McNamara remembered as brilliant, troubled patriot

McNamara remembered as brilliant, troubled patriot

Brisbane Times (Brisbane, Australia)
July 7, 2009

By Michael Mathes

A 1960s White House colleague, US diplomats and the maker of an
Oscar-winning documentary about Robert McNamara remembered the US
defense secretary as a patriot who agonized and eventually repented
over his role as architect of the most divisive US war in history.

McNamara, who died early Monday aged 93, enjoyed a multi-layered and
highly successful career as a visionary auto-industry executive and a
revolutionary in global financial aid.

But it was his deeply controversial role in the administrations of
presidents John F. Kennedy and Lyndon B. Johnson — and his mid-1960s
recommendation to boost US troop levels in a little-known nation
called South Vietnam before struggling to find a way to extract the US
military from the quagmire — for which he will be remembered.

"I think of Bob McNamara as the most brilliant and patriotic public
servant I ever met," Kennedy special counsel and advisor Ted Sorensen,
now 81, told AFP in a telephone interview.

"But I didn’t agree with him on Vietnam."

With McNamara’s passing, Sorensen, who said he is convinced Kennedy
would have found a way to avoid a military escalation in Vietnam had
he not been assassinated in 1963, is now among the very last of the
small but powerful coterie that shaped US foreign and military policy
in Southeast Asia.

>From 1961 to 1968, McNamara oversaw the escalation of US combat
efforts in Vietnam that became one of the biggest military blunders in
US history — and a war McNamara himself came to describe as "terribly

But in the early years, McNamara showed himself to be "upbeat" about
how the war was going, said Barry Zorthian, who served as director in
Vietnam of the US Information Service, the government’s public
diplomacy arm, from 1964 to 1968.

"If it was anyone’s war in those early periods, it wasn’t LBJ’s war,
it wasn’t (top US general) Maxwell Taylor’s war. It was McNamara’s
war," said Zorthian, 88.

"He was very controversial," added Zorthian, who said he traveled in
1964 with McNamara from Saigon to Hue and witnessed the defense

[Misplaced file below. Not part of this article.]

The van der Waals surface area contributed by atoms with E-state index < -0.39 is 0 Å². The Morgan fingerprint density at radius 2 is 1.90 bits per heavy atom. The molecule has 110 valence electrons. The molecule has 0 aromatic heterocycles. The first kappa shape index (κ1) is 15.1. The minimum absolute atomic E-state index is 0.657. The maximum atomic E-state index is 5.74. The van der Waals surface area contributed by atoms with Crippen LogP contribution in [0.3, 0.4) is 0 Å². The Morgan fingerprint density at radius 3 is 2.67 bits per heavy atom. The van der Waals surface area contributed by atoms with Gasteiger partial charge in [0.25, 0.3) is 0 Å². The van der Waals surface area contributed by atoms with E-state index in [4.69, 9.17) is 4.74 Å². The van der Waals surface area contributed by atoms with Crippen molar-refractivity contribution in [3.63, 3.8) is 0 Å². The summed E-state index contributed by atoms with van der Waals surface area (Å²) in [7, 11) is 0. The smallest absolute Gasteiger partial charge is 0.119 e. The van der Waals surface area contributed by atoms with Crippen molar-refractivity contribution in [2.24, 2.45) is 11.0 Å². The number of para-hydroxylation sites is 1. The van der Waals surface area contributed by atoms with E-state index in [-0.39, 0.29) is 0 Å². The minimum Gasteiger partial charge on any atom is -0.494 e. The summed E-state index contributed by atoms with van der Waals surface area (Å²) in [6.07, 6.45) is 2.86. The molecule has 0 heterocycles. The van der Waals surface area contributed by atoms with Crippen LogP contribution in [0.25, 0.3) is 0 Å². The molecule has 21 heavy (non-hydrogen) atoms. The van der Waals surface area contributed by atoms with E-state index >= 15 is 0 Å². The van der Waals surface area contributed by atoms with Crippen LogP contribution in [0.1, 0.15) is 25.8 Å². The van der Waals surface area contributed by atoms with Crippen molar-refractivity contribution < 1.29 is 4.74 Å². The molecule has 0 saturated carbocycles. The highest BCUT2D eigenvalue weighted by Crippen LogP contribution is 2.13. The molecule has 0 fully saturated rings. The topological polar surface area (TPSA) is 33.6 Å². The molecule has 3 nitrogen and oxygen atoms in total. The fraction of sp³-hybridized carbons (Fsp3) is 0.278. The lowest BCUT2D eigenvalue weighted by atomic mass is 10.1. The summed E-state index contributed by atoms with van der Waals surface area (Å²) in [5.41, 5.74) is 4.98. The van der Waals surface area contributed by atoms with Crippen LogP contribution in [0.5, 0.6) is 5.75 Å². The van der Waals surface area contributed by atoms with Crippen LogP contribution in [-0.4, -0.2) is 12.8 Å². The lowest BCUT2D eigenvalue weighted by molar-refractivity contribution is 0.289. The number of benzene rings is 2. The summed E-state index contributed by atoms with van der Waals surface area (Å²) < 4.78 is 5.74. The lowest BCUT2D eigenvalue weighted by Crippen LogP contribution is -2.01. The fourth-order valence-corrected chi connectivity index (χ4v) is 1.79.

secretary’s "can-do attitude" toward the war.

Zorthian said the public would likely formulate its verdict on the
McNamara legacy "on a realistic" evaluation of the man who conducted a
failed war, but "that’s too harsh a judgment."

"He did provide at considerable cost and lives — lives we treasure —
the opportunity for South Vietnamese to build their own country."

McNamara’s expressions of remorse — in his controversial 1995 memoirs
"In Retrospect: The Tragedies and Lessons of Vietnam" and in the
Oscar-winning documentary "The Fog of War" — have not sat well with
critics of the war, who accuse him of sitting back while millions died
in Vietnam, Laos and Cambodia.

But Sorensen said that while he sees "the merit in those who say ‘Why
didn’t he say that at the time, instead of waiting so many years and
so many deaths later’," McNamara’s contrition and the years he spent
examining how he could have changed history are notable.

"At least McNamara admitted that it was wrong," said Sorensen, adding
he remained friendly for years with McNamara.

"Most military chieftains never admit error at all."

Errol Morris, writer and director of the 2004 documentary "The Fog of
War" — the result of 20 hours of sit-down interviews with McNamara —
said his death marked "very much the end of an era."

"He was a seminal, historic figure," he told AFP, adding that McNamara
"set a very high mark for public figures because he was willing to
entertain the possibility that what he had done was wrong."

Morris said McNamara should be remembered for "how he revisited the
past" later in life.

McNamara "is a reminder of the importance of revisiting history, to
try and understand the past and to try and confront the past. It is an
essential part of who we are," Morris said.

Now 61, Morris said he recalls clearly how, like many people his age
demonstrating against US involvement in Vietnam, he had "strong
feelings" about the man and against the war itself.

"I never changed my feelings about the war," said Morris, "but I
changed my feelings about Robert McNamara."

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